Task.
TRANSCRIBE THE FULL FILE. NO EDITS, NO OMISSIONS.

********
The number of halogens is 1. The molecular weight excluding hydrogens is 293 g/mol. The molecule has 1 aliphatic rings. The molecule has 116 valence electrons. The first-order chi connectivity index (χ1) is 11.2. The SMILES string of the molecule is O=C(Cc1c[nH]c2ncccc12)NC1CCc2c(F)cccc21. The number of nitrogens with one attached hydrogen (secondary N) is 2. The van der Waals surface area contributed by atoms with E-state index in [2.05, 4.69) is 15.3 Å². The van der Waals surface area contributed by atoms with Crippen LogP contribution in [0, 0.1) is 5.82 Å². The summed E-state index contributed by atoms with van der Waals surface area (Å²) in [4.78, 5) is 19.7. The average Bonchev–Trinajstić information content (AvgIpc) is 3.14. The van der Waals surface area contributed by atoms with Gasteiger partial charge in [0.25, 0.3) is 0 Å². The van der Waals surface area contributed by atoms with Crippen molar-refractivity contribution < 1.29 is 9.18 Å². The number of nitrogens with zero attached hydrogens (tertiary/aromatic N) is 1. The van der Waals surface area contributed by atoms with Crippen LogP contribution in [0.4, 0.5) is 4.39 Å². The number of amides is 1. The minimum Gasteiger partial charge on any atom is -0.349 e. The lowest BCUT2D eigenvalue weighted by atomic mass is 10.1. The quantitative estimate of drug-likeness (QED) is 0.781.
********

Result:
The number of halogens is 1. The molecular weight excluding hydrogens is 293 g/mol. The molecule has 1 aliphatic rings. The molecule has 116 valence electrons. The first-order chi connectivity index (χ1) is 11.2. The SMILES string of the molecule is O=C(Cc1c[nH]c2ncccc12)NC1CCc2c(F)cccc21. The number of nitrogens with one attached hydrogen (secondary N) is 2. The van der Waals surface area contributed by atoms with E-state index in [2.05, 4.69) is 15.3 Å². The van der Waals surface area contributed by atoms with Crippen LogP contribution in [0, 0.1) is 5.82 Å². The summed E-state index contributed by atoms with van der Waals surface area (Å²) in [4.78, 5) is 19.7. The average Bonchev–Trinajstić information content (AvgIpc) is 3.14. The van der Waals surface area contributed by atoms with Gasteiger partial charge in [0.25, 0.3) is 0 Å². The van der Waals surface area contributed by atoms with Crippen molar-refractivity contribution < 1.29 is 9.18 Å². The number of nitrogens with zero attached hydrogens (tertiary/aromatic N) is 1. The van der Waals surface area contributed by atoms with Crippen LogP contribution in [0.4, 0.5) is 4.39 Å². The number of amides is 1. The minimum Gasteiger partial charge on any atom is -0.349 e. The lowest BCUT2D eigenvalue weighted by atomic mass is 10.1. The quantitative estimate of drug-likeness (QED) is 0.781.